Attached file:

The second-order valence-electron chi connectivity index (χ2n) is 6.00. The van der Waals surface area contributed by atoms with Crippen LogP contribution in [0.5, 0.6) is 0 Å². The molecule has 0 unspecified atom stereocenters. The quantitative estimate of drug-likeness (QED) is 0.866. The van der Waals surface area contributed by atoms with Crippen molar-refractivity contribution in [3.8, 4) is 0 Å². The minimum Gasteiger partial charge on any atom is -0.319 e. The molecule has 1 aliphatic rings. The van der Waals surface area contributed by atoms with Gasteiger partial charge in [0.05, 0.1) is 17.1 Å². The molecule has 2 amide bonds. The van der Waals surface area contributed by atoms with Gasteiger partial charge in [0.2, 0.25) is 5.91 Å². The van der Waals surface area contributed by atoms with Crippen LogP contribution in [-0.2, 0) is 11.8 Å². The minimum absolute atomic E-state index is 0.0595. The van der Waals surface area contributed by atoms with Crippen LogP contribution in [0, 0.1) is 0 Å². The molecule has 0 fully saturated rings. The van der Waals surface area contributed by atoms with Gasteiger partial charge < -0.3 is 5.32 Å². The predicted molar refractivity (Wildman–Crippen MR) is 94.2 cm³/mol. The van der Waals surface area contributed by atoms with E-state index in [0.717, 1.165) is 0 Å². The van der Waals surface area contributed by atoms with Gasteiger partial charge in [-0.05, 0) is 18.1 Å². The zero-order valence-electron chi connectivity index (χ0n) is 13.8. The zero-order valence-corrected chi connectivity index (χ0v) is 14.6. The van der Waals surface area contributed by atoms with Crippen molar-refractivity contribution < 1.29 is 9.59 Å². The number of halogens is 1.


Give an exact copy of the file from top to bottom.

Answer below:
The second-order valence-electron chi connectivity index (χ2n) is 6.00. The van der Waals surface area contributed by atoms with Crippen LogP contribution in [0.5, 0.6) is 0 Å². The molecule has 0 unspecified atom stereocenters. The quantitative estimate of drug-likeness (QED) is 0.866. The van der Waals surface area contributed by atoms with Crippen molar-refractivity contribution in [3.8, 4) is 0 Å². The minimum Gasteiger partial charge on any atom is -0.319 e. The molecule has 1 aliphatic rings. The van der Waals surface area contributed by atoms with Gasteiger partial charge in [0.05, 0.1) is 17.1 Å². The molecule has 2 amide bonds. The van der Waals surface area contributed by atoms with Gasteiger partial charge in [0.2, 0.25) is 5.91 Å². The van der Waals surface area contributed by atoms with Crippen LogP contribution in [-0.2, 0) is 11.8 Å². The minimum absolute atomic E-state index is 0.0595. The van der Waals surface area contributed by atoms with Crippen LogP contribution in [0, 0.1) is 0 Å². The molecule has 0 fully saturated rings. The van der Waals surface area contributed by atoms with Gasteiger partial charge < -0.3 is 5.32 Å². The predicted molar refractivity (Wildman–Crippen MR) is 94.2 cm³/mol. The van der Waals surface area contributed by atoms with E-state index in [0.717, 1.165) is 0 Å². The van der Waals surface area contributed by atoms with Gasteiger partial charge in [-0.05, 0) is 18.1 Å². The zero-order valence-electron chi connectivity index (χ0n) is 13.8. The zero-order valence-corrected chi connectivity index (χ0v) is 14.6. The van der Waals surface area contributed by atoms with Crippen molar-refractivity contribution < 1.29 is 9.59 Å². The number of halogens is 1.